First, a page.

Archive

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    Barzani’s visit and advices about democracy
    Nihat Ali Özcan, PhD 10 November 2011
    Increasing public pressure after the recent Kurdistan Workers’ Party (PKK) attacks has prompted the government to take action. Kurdistan Regional Government (KRG) leader Masoud Barzani came to Ankara last week, talked to senior officials and returned to his country. As usual, the main subject of the discussions was related to the PKK, which is exploiting northern Iraq as a safe haven. Barzani’s remarks in the wake of the discussions were so “diplomatic” and yet so “ambiguous.” [More]
    The TSK and the PKK fight - 2
    Nihat Ali Özcan, PhD 03 November 2011
    In the fight against the outlawed Kurdistan Workers’ Party (PKK), it is the political establishment that determines the role of the Turkish Armed Forces (TSK) like all other government bodies. For example, according to the political authority, the existence of 6,000 armed militants in Turkey’s mountains and within the borders of a neighboring country and subsistence of active terrorist networks and sympathizers in its cities are just ordinary security problems. The police forces, certain parts of the gendarmerie units and only the TSK units responsible for the border ranging like a strip can overcome this “ordinary security problem.” If the political authority needs, it may temporarily authorize the TSK in exceptional circumstances. [More]
    The TSK and the PKK fight - 1
    Nihat Ali Özcan, PhD 27 October 2011
    One of the most important factors affecting civil-military relations in Turkey has been the ongoing fight against the outlawed Kurdistan Workers’ Party (PKK) for the last three decades. More often than not, governments were criticized for delegating their responsibilities to the Turkish Armed Forces (TSK) and losing their capacity to manage the problem and make policy. Nowadays, the TSK’s role and responsibilities in the fight against the PKK have diminished significantly. However, comments in media outlets about increasing military casualties and the TSK’s silence are an indication of a serious lack of information. The purpose of this article is to examine the fight against the PKK and the TSK’s role. This article will have two parts. I will first take a look at the broader picture. Next [More]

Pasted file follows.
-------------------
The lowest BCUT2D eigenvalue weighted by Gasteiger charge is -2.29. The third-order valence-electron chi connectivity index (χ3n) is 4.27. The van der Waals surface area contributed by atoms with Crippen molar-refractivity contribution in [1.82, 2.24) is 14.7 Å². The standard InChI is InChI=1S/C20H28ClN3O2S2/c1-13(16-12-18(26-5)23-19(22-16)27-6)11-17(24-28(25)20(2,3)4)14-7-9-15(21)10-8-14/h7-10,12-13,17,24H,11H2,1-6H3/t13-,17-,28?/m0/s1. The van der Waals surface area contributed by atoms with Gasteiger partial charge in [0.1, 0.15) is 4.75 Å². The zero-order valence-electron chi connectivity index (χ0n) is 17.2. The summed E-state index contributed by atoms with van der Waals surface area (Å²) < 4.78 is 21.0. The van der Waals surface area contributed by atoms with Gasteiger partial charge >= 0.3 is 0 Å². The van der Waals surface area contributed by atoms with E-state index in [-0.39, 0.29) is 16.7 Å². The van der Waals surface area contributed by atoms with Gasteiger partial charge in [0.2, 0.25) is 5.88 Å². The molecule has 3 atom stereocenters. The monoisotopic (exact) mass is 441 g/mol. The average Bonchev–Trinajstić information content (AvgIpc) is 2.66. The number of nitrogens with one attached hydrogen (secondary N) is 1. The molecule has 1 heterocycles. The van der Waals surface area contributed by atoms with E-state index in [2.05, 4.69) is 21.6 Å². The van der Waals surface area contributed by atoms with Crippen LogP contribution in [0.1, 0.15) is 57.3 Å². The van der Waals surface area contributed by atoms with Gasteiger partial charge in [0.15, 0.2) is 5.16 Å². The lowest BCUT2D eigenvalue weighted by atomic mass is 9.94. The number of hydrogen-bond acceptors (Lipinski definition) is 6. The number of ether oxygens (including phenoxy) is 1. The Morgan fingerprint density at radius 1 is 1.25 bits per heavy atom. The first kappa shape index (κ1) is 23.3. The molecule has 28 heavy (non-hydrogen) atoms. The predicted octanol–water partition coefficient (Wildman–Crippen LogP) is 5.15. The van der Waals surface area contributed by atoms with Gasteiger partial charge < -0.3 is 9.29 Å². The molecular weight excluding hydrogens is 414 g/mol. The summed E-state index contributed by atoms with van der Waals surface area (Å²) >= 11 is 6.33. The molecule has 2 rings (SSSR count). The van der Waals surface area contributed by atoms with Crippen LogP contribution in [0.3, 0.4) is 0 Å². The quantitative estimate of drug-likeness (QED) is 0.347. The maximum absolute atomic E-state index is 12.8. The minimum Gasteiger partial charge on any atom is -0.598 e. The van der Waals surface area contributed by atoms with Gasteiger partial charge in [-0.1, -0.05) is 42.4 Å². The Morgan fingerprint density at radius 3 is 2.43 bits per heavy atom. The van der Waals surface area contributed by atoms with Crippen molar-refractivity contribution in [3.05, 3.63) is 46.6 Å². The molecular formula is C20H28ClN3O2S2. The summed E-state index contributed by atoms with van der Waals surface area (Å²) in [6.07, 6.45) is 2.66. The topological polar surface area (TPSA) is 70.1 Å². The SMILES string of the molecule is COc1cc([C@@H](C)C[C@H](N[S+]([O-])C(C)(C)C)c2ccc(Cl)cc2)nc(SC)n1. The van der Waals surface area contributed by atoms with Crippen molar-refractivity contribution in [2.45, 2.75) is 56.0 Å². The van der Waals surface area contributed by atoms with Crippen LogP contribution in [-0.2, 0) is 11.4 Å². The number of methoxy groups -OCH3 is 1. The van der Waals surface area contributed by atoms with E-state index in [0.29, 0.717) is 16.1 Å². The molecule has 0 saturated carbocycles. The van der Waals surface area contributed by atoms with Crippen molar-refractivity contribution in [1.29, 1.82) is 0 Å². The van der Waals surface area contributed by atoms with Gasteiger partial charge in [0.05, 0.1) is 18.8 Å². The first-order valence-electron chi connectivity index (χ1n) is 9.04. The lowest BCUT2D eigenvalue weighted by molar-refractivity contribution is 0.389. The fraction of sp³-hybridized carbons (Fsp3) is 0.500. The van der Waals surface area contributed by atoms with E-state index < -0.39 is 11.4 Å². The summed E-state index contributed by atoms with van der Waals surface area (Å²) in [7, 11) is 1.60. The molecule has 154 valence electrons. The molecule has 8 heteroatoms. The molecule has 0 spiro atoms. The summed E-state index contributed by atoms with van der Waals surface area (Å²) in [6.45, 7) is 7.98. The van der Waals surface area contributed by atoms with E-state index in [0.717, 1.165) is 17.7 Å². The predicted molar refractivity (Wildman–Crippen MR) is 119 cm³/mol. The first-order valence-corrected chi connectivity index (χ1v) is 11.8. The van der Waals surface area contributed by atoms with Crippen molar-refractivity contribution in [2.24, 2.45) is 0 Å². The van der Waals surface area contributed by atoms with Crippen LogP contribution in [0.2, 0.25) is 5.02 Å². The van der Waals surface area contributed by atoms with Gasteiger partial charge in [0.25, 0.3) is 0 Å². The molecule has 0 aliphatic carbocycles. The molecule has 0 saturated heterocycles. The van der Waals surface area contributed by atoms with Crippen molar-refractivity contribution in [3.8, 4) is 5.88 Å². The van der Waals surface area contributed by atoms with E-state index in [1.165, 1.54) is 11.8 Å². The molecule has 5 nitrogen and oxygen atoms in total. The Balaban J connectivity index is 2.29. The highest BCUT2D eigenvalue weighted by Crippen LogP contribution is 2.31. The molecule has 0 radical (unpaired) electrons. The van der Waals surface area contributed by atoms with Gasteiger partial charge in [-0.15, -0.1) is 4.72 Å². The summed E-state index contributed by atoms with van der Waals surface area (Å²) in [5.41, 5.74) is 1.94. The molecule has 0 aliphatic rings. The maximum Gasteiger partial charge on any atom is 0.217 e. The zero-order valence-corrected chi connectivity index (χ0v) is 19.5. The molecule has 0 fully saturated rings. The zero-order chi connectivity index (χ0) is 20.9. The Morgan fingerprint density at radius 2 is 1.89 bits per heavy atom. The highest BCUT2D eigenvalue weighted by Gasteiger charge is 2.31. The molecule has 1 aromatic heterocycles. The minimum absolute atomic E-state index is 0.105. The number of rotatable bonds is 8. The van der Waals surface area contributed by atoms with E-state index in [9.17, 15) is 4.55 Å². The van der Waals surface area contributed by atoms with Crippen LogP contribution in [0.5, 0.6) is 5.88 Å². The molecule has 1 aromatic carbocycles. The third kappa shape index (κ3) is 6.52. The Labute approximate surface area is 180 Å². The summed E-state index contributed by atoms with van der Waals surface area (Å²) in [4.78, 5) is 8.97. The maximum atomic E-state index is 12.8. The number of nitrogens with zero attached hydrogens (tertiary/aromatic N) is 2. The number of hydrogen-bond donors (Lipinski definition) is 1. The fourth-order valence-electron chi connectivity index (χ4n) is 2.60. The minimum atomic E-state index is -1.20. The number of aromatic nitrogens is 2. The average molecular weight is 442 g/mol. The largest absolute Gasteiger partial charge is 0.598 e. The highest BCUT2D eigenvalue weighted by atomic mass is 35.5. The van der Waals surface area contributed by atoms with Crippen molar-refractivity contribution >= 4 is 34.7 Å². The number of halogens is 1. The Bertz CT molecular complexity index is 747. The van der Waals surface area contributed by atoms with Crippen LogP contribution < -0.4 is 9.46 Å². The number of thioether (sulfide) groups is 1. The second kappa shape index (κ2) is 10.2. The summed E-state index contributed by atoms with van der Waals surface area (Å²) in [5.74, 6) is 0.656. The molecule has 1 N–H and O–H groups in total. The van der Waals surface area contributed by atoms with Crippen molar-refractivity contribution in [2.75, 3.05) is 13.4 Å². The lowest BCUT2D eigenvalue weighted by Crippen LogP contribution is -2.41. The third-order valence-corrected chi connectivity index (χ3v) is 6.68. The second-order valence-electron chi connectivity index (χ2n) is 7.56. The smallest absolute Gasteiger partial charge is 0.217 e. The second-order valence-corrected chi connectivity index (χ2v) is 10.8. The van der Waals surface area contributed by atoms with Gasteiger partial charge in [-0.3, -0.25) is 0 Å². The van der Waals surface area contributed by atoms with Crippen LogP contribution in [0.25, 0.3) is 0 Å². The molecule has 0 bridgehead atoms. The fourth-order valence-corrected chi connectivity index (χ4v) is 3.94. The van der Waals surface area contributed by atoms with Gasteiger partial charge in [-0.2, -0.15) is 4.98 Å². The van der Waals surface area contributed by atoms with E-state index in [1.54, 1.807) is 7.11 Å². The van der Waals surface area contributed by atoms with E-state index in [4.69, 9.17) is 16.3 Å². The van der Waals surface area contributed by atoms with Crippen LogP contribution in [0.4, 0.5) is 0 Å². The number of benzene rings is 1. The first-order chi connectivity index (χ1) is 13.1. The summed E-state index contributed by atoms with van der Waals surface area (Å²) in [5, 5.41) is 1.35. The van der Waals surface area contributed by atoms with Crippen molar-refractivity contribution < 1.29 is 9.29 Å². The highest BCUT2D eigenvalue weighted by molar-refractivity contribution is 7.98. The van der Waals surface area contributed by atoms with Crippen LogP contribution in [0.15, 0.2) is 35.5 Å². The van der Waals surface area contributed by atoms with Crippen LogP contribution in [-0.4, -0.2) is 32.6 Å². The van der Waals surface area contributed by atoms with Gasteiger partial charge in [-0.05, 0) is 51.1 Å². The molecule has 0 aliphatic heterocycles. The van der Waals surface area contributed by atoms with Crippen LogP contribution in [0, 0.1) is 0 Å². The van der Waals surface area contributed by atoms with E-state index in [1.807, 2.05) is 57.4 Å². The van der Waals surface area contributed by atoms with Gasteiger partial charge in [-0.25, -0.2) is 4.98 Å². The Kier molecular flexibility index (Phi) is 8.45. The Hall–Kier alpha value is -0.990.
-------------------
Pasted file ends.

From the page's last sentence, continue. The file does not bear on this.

Syria: Lessons in ‘armed struggle’ as the government changes strategy
    Nihat Ali Özcan, PhD 13 October 2011
    Representatives of Syrian opposition groups, which are carrying on their activities in Istanbul, keep sharing their views on various issues with the media. The most interesting among those views were the remarks of deserted Col. Riad al-Asaad of the Syrian Air Force to The Independent on Oct. 10 on behalf of the Syrian Free Army. He said guerilla warfare was the sole way to topple the regime. We have no idea about the expertise of the Air Force colonel on this issue, but it is understood that opponents have been debating this strategy for regime change in Syria. This monologue has been penned out of sharing the wish of a writer who himself is also a citizen of a nation that struggled/is struggling with knotted guerilla warfare. [More]
    Whither the PKK problem?